This pine tree stood on the volcanic ashes of Cinder Cone volcano. In the morning of July 4th, when we walked around Cinder Cone towards Painted Dunes, this tree caught our eyes. The straight line of the hill of Cinder Cone split the frame and created this simple but powerful composition, allowing the pine tree to stand out of the background of bright sky. This is the kind of photo that we were always looking for.
Painted Dune is famous for its colorful dunes created by volcanic ashes. In this morning, we were hoping for a spectacular sunrise, but the sun never broke out of thick clouds. However, we found these two pine trees standing right in front of several dunes. The color contrast between the trees and the dunes is too good to be missed.
Lassen Volcanic National Park is a seriously underrated national park. It offered diverse geology features within a relative small package. A remote area that is separated from the main park, namely Cinder Cone, is the hidden gem of the park. It is a young volcano, only a few hundred years old. Hence, there is very little vegetation over it today. The few pine trees on its surface are popular subjects in photographs.
It is not a common experience to witness the live volcanic eruption and lava flows. Fortunately, during our trip to Hawaii Big Island at the end of year 2021, we caught it on our camera. To be precise, the eruption has been a continuous event happening on the island for many years. Sometimes it carried out more lavas from underneath the Earth, sometimes it was just quiet for a few days. During day time, it could be difficult to see the lava flows because they were just thin red lines between the black volcanic rocks. So evening is generally the best time to observe this incredible phenomenon.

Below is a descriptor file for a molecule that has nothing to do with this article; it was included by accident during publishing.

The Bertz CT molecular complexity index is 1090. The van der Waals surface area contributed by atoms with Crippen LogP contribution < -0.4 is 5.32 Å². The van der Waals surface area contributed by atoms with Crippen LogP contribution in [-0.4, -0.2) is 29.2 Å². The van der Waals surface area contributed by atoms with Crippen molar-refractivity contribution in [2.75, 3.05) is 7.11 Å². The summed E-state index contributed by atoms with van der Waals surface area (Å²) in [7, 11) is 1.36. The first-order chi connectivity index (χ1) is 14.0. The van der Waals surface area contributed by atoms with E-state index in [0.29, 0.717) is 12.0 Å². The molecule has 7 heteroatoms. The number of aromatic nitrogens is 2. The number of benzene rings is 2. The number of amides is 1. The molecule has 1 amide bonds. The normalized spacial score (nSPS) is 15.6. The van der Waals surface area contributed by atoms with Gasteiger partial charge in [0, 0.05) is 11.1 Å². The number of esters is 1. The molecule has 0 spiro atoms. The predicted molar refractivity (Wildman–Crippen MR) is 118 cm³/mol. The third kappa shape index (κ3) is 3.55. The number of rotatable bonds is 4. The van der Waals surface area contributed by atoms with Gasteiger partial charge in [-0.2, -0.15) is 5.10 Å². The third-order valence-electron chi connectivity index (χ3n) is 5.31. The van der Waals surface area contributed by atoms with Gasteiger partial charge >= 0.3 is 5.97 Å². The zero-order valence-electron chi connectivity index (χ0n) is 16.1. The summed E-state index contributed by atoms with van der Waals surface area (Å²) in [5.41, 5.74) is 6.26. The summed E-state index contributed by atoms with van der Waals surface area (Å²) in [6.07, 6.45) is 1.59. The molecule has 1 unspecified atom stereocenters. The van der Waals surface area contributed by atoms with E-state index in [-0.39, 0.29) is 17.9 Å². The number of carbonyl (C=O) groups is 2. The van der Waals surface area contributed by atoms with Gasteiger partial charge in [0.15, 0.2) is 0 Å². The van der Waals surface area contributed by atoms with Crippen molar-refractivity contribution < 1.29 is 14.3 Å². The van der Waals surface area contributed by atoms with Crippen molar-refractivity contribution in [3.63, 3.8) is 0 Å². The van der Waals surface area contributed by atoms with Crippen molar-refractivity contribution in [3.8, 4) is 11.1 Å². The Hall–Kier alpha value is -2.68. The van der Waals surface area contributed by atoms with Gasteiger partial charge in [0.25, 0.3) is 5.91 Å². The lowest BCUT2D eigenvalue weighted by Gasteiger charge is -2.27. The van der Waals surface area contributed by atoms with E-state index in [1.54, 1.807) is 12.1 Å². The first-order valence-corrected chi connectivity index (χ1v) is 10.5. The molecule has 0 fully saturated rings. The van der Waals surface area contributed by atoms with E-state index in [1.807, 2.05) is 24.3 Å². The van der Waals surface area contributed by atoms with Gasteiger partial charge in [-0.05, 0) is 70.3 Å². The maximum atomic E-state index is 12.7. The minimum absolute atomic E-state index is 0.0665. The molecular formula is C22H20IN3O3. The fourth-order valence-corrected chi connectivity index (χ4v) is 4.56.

The volcano was in a quiet period till the fifth day we were on the island. So we headed out in the evening. To our surprise, there was a traffic jam in the Hawaii Volcano National Park! We waited patiently for a while till the park rangers allowed us to drive to the parking lot. There was a one mile hike from the parking lot to the observation point. A few hundred yards from it, we could already see the red light in the sky. What an exciting walk!
There was a quite large crowd at the observation point. Head after head, tripod after tripod, wow after wow. It was an exciting moment to appreciate the power of Mother Nature.